Tag Archive for: Beds

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XFERALL Behavioral Health Collaborative Approach and 988 Crisis

For decades, it has been commonly understood that individuals experiencing a medical emergency shouldn’t wait for treatment. Treatment guidelines for individuals experiencing heart attacks, strokes and traumatic injuries prioritize rapid response. The medical community refers to the “golden hour” — the 60 minutes within which an injured or sick person should receive definitive treatment from the time of injury or onset of symptoms. If care is delayed beyond this hour, the risk of serious, long-term complications or death significantly increases. New systems of care, often regionalized, emerged to ensure that no precious time is lost in transporting, stabilizing, treating, and transferring patients.

Yet, for people experiencing a psychiatric or substance use emergency, a similar urgency coupled with system change hasn’t prevailed. Even in 2022, too many hospitals, crisis teams, first responders, and others needing to get people into behavioral health treatment quickly must rely on outdated, manual processes to locate clinically appropriate care, which cause critical delays in care. In their search for placement, clinicians are calling behavioral health facilities and programs one-by-one, leaving messages, faxing paperwork, and waiting for calls to be returned. The seemingly simple act of transferring a patient to behavioral health care is requiring clinicians to spend countless hours on repetitive administrative tasks that take them away from direct patient care.

The result is that, far too often, children, adolescents, and adults experiencing a behavioral health crisis wait hours or even days for placement in clinically appropriate therapeutic treatment. One study documents an average length of stay in the hospital emergency department for psychiatric admissions of 18 hours, compared to 5 hours for non-psychiatric admissions.1 Others have estimated average boarding times of between 6.8 hours and 34 hours for patients needing psychiatric treatment.2,3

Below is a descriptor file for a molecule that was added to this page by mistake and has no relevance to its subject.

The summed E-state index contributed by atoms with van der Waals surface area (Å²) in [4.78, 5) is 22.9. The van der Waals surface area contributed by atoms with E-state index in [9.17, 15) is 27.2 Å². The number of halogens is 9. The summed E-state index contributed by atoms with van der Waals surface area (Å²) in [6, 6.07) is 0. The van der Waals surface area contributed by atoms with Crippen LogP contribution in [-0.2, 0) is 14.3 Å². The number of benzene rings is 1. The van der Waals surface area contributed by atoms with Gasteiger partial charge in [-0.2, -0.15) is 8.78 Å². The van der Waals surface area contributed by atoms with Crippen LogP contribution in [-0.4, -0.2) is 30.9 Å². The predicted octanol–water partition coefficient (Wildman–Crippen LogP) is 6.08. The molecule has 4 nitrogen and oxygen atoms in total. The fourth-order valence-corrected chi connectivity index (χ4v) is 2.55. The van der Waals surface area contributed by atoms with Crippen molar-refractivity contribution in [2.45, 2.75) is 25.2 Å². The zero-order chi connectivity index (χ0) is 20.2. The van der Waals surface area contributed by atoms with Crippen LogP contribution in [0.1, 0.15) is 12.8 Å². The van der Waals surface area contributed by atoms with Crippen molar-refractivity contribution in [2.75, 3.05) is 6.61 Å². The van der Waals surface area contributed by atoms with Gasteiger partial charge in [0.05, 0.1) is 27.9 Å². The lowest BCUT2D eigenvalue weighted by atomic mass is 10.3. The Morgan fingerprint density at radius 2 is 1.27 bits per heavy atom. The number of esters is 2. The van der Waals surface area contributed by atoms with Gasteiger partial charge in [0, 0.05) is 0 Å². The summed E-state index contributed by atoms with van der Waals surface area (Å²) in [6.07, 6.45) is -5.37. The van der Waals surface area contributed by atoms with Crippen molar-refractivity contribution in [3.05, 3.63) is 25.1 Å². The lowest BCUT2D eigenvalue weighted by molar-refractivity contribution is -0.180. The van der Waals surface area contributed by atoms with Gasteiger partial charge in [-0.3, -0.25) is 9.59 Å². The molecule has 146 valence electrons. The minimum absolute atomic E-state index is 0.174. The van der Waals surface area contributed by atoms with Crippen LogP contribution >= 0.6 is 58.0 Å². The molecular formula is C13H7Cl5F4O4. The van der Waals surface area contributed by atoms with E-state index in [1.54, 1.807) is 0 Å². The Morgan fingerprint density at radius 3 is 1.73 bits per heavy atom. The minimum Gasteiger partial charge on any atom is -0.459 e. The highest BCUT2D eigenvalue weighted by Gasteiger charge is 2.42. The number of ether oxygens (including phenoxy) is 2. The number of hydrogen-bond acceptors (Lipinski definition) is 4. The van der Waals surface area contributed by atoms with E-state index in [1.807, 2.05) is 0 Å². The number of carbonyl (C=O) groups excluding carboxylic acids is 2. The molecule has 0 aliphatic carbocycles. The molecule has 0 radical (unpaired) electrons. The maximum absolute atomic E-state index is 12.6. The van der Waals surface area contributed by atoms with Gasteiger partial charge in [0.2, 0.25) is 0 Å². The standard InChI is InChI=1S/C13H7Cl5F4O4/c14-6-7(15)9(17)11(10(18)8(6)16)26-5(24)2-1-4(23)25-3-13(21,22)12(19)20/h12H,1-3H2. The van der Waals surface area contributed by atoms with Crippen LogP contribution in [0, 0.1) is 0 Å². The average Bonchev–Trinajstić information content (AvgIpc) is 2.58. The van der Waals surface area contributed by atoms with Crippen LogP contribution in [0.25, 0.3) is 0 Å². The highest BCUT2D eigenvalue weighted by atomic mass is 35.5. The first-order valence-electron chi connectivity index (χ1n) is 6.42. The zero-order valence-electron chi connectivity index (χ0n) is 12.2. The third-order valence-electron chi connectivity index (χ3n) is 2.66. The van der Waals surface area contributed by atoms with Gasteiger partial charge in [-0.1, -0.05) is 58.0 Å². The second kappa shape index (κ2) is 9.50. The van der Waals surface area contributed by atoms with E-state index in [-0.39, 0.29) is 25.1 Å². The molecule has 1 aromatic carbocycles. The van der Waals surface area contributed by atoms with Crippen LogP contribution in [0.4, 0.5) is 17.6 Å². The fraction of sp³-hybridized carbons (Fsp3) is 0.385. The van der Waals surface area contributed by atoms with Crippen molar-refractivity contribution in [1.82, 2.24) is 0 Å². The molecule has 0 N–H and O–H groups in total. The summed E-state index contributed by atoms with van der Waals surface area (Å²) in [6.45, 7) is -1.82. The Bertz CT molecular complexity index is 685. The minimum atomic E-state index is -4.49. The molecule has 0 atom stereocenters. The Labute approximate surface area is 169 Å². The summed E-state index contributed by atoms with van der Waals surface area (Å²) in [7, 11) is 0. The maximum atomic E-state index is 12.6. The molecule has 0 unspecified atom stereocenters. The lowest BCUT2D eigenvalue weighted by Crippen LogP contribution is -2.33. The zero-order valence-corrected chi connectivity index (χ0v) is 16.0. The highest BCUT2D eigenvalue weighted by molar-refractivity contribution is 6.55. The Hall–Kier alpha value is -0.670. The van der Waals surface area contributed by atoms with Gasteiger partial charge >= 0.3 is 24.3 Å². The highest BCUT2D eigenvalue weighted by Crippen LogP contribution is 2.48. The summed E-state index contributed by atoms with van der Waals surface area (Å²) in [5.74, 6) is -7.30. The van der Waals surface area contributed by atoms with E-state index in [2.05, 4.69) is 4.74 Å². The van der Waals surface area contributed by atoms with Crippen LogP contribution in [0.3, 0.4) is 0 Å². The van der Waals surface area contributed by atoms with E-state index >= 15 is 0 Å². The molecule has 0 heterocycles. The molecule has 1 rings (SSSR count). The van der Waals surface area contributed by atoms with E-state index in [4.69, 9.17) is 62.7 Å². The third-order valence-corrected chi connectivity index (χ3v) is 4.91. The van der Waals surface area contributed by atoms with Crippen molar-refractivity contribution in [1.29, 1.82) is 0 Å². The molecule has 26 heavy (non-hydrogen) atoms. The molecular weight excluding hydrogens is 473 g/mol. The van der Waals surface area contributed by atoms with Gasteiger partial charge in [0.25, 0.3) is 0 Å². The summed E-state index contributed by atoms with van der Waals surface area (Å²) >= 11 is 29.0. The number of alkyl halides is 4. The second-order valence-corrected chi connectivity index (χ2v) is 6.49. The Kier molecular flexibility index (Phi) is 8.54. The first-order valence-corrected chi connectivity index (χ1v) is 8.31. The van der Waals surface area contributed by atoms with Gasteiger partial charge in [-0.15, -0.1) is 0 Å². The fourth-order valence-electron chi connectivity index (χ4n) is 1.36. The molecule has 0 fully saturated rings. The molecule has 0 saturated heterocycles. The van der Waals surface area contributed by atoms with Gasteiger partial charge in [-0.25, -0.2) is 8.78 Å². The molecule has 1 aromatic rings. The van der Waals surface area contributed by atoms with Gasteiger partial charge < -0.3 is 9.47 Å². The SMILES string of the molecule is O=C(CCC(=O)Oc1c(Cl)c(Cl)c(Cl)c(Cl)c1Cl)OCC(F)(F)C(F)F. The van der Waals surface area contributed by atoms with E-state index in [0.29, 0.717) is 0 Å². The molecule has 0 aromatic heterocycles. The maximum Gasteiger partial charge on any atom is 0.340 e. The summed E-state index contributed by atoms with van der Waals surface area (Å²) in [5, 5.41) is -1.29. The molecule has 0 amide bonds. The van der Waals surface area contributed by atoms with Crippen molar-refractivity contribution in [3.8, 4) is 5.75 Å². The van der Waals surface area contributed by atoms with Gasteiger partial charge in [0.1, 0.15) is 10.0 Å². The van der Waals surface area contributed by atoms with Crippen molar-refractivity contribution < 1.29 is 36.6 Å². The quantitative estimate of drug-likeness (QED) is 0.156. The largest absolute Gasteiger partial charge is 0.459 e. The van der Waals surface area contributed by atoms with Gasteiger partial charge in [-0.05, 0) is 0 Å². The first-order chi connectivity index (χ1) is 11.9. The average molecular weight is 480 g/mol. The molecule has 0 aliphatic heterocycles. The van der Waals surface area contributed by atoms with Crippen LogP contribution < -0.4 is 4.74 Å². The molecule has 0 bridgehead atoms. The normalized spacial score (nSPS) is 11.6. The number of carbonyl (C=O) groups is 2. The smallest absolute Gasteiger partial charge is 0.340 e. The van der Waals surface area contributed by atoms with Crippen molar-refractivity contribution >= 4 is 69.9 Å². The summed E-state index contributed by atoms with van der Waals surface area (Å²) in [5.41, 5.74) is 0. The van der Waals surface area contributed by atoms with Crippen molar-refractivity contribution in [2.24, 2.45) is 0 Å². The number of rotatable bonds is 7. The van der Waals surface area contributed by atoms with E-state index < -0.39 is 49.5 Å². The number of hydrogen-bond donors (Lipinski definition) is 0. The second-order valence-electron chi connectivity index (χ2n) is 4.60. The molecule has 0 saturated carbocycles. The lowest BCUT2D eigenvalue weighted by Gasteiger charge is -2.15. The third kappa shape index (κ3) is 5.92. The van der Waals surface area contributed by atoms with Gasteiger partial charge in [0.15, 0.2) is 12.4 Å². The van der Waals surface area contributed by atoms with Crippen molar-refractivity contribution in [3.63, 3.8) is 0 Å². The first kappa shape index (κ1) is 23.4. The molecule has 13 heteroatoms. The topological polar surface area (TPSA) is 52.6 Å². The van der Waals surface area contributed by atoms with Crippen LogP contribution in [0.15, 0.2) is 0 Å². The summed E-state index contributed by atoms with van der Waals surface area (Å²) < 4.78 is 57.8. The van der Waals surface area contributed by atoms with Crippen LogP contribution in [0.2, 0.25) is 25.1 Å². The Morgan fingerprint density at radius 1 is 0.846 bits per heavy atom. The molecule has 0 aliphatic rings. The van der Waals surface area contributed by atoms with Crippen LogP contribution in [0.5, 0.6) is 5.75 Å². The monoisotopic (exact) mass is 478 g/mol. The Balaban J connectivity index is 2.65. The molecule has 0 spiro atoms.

Today, these wait times are likely even longer as the pandemic has made the ED boarding crisis worse in two ways. One, hospitals are at or beyond capacity with patients with COVID-19 and other serious physical conditions coupled with ever increasing staffing shortages. Two, the pandemic, and the associated anxiety, stress, and isolation, have contributed to an increased need for behavioral health care, particularly among children and adolescents. Children’s hospitals reportedly saw a 45 percent increase in pediatric self-injury and suicide cases between January and July 2021.4 In 2020, pediatric mental health-related hospital emergency department visits increased 24 percent for children ages 5-11 and 31 percent for older children and adolescents.5

XFERALL’s mission is to drastically save time for clinical staff and reduce the amount of time patients spend in EDs waiting for a transfer to the most appropriate care center by applying innovative technology solutions. The platform enables real- time communication so that clinicians needing to place a patient can request placement at as few or as many facilities as they choose; receive responses from facilities or programs that can accept and treat the patient; and share clinical information — all within minutes and within a single source. This coordinated approach allows caregivers and patients to be engaged in the decision-making process as well.

The District of Columbia Hospital Association and XFERALL, the nation’s leading mobile patient transfer platform, have entered a partnership that offers DC hospitals a new process for transferring acute and behavioral health patients to clinically appropriate health care facilities. To learn more, join us on May 10 for a free webinar, Behavioral Health Patient Transfer & Placement Technology, and learn about this program and how it can support improving access for patients in crisis.

XFERRAL Webinar Graphic

1 Nicks BA, Manthey DM. The impact of psychiatric patient boarding in emergency departments. Emerg Med Int 2012; 2012: 360308.

2 Weiss AP, Chang G, Rauch SL, et al. Patient and practice-related determinants of emergency department length of stay for patients with psychiatric illness. Ann Emerg Med. 2012;60(2):162–71.

3 Tuttle GA. Access to psychiatric beds and impact on emergency medicine. Chicago, IL: Council on Medical Service, American Medical Association; 2008.